The butterfly population has decreased by 40% in the last three decades in Catalonia. “The figures are worrying and so clear: where before we found 100 butterflies, now there are only 60,” explains Constantí Stefanescu, scientific coordinator of the Catalan diurnal butterfly monitoring program, in an educational manner, referring to the average number of specimens observed. a citizen science initiative that receives the official name of Catalan Butterfly Monitoring Scheme (CBMS) based on the work methodology (Butterfly Monitoring Scheme, BMS) developed in the 1970s by the British biologist Ernest Pollard and currently extended by almost a hundred countries.

The CBMS was launched in 1994 at the initiative of a group of scientists, naturalists and volunteers, among whom the biologist Francesc Giró stands out as an inspiration, a knowledge of the system devised by Pollard from its origins, as Constantí Stefanescu recalls.

More than 250 people collaborate in collecting data and preparing studies in this program, which is based at the Museu de Ciències Naturals de Granollers and has the support of the Generalitat de Catalunya and the Xarxa de Parcs Naturals de la Diputació de Barcelona. . The simplified balance of the long history of the CBMS (“30 years of counting butterflies”, the official motto of the celebration) includes the counting of more than three million butterflies, of 190 different species.

Initially, the CBMS monitoring network consisted of 11 sampling stations located in the northeast quadrant of Catalonia. In 2023 (once the 30th season is over) there were already 240 stations providing data. Geographic coverage has also improved drastically, and data is currently collected in much of Catalonia, the Balearic Islands and Andorra. In Andorra there is its own monitoring program, the BMSAnd, although the information it provides is integrated with that of the CBMS in a common database.

The BMS work system is based on the creation of several transects, itineraries or fixed routes that are periodically traveled by the participants in the program (naturalists or volunteers prepared for this type of monitoring) with the aim of collecting data on the presence of diurnal butterflies (number of specimens and name of the species observed). The interesting CBMS page on the internet explains in detail the methodology for studying butterflies. The first itinerary with the BMS model in Catalonia was launched in Cortalet, in the Parc Natural dels Aiguamolls de l’Empordà, in 1988.

Taking a walk through nature and with instruments as simple as binoculars, a species recognition guide or manual, a butterfly net (entomological aerial net, for experts) and some field cards (to take note of observations), Participants travel through the itineraries they have signed up for and finally transmit the information to the program. The data systematically accumulated over years helps to know the presence and conservation status of the species and, together, draw conclusions about their evolution.

“The people who participate in the project accumulate a lot of experience, some have been doing the same route for 30 years, and they can identify and count butterflies with ease, but in some cases the butterfly net is used to be able to observe some specimens in more detail, because there are species that they are very similar to each other; In all cases they end up being released, we do not hunt butterflies,” Constantí Stefanescu tells La Vanguardia.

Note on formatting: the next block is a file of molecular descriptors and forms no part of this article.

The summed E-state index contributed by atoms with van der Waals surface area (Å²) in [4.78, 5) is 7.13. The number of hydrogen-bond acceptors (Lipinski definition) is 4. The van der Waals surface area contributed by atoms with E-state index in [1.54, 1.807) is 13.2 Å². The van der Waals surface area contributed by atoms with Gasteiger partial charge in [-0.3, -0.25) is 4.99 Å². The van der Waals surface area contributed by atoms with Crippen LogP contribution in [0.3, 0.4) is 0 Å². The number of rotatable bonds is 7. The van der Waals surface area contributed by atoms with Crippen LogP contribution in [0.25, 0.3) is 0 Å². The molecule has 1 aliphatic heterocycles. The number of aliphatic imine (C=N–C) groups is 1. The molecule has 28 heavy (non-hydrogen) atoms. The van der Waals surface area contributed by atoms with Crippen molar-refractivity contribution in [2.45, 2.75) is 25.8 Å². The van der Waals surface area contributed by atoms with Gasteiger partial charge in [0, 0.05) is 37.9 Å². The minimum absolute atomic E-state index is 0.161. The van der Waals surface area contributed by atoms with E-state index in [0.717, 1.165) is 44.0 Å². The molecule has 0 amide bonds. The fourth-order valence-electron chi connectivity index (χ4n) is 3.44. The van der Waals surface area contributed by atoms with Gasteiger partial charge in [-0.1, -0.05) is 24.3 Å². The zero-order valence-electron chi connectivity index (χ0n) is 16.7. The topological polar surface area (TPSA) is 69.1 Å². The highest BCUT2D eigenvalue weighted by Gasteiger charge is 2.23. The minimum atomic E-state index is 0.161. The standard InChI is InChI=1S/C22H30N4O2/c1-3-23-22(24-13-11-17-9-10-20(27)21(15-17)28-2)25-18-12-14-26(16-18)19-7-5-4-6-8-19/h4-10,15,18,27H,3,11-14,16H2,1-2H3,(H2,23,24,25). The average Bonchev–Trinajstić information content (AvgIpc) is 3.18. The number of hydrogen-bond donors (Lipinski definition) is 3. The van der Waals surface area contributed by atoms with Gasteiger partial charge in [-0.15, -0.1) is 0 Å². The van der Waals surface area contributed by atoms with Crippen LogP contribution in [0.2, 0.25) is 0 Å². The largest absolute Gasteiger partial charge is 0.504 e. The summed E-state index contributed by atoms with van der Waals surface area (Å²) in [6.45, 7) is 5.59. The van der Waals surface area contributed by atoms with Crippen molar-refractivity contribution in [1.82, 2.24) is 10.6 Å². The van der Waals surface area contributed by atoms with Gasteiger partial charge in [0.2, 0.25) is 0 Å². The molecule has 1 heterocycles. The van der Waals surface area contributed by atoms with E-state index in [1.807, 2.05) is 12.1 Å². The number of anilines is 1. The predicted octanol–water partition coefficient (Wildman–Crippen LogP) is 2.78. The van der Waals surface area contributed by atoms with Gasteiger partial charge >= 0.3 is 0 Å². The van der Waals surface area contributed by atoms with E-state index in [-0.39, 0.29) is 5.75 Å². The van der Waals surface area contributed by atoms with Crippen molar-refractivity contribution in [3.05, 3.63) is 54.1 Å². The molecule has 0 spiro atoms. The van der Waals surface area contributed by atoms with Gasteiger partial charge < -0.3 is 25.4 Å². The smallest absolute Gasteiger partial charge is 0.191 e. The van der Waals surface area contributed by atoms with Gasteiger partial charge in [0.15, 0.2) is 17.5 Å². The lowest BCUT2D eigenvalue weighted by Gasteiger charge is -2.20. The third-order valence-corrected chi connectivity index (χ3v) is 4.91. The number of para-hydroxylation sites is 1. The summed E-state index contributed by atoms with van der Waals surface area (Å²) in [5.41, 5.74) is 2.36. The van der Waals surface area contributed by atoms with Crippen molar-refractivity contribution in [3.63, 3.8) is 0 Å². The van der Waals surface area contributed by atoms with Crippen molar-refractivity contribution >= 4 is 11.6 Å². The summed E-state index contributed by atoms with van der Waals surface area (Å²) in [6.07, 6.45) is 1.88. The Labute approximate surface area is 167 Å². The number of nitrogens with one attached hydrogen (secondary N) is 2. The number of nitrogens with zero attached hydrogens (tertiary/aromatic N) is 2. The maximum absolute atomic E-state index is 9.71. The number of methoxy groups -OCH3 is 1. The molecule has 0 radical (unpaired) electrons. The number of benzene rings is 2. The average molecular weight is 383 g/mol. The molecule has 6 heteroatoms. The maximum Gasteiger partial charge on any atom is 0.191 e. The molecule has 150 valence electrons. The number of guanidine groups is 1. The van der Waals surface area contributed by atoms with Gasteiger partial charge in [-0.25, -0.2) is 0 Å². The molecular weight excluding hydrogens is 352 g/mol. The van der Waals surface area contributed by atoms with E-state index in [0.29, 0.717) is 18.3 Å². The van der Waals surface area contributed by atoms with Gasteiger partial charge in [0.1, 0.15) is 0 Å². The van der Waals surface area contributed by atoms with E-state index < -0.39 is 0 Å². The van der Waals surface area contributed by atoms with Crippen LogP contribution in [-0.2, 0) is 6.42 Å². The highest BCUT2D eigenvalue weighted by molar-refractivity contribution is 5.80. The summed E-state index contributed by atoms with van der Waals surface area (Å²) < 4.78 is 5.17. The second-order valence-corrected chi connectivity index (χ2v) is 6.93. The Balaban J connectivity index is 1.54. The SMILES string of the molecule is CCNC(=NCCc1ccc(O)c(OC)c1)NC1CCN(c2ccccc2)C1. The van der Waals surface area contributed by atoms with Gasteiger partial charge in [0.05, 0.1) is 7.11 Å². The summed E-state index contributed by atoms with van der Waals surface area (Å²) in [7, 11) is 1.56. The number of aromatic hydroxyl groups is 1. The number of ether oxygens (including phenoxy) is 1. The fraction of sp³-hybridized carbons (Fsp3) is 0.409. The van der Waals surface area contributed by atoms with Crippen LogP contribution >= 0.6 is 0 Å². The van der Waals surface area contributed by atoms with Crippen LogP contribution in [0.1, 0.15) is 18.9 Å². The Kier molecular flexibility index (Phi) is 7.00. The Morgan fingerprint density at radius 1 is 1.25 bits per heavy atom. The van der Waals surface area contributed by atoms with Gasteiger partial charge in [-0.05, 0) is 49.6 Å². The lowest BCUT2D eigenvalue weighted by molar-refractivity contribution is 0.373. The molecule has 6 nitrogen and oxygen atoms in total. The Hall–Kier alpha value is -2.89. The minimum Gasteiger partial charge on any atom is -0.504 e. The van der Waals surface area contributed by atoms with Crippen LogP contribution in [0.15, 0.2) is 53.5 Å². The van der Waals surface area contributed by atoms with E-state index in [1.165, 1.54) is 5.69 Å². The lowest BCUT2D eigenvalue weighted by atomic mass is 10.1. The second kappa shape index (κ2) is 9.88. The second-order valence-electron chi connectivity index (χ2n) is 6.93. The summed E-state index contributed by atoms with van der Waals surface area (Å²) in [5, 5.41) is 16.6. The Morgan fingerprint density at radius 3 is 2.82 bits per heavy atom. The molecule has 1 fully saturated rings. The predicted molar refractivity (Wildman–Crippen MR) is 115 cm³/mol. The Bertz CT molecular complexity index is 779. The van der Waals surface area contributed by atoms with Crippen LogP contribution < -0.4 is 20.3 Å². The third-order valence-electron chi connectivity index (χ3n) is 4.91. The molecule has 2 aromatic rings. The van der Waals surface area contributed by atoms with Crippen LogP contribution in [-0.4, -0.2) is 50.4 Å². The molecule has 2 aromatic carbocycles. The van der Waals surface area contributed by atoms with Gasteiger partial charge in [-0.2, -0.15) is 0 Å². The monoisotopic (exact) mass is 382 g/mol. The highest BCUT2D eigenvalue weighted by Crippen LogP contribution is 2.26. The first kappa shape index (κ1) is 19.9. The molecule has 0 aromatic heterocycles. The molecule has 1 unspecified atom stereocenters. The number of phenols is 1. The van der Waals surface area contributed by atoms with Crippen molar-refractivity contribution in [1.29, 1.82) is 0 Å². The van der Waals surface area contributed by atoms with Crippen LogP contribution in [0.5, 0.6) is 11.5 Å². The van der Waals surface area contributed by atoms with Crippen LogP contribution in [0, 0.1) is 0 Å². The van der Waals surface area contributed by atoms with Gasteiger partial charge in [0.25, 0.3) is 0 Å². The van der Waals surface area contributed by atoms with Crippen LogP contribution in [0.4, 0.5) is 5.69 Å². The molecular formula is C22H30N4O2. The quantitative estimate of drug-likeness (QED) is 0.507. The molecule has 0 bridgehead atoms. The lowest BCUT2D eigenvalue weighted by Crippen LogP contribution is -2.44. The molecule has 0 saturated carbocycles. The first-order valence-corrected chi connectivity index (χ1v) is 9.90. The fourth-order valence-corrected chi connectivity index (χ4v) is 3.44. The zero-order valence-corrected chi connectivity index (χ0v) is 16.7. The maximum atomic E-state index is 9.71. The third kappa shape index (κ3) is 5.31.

CBMS field work is carried out from March 1 to the end of September, “although in recent years, with the increase in temperatures, the observation period is extended until October,” explains Stefanescu.

Climate change is undoubtedly one of the factors that is causing the decline in diurnal butterfly populations. “In Catalonia specifically, the increase in temperatures, heat waves and drought in recent years have caused very significant losses in some species and areas. In some cases, the problem is the decrease in vegetation on which to feed, but in others, temperatures exceed the thermal regulation capacity of these insects; Butterflies literally burn to death,” explains Constantí Stefanescu, researcher at the Museu de Ciències Naturals de Granollers (coordinator of the BiBIO research group) and associate researcher at CREAF.

The other two major threats to butterflies are the inappropriate use of insecticides and changes in land use, mainly due to the loss of meadows and pastures. “Many species of butterflies depend on the existence of open spaces and vegetation such as that found in meadows, and in Catalonia traditional agriculture and livestock are being lost, so forests and closed vegetation are gaining ground,” remembers Stefanescu. The change in temperatures and land use also produces the colonization of some species in areas where their presence was not common but, on many more occasions, the reality is that a decline in specimens and diversity is occurring.

In Catalonia the presence of 203 species of diurnal butterflies has been described so far. At the moment, there is no evidence of any extinction or disappearance of species throughout the territory, “but we do have documented local extinction of species and in the 30 years of existence of the CBMS we have calculated that, on average, there has been a 40% decrease in the butterfly population in Catalonia,” concludes Constantí Stefanescu.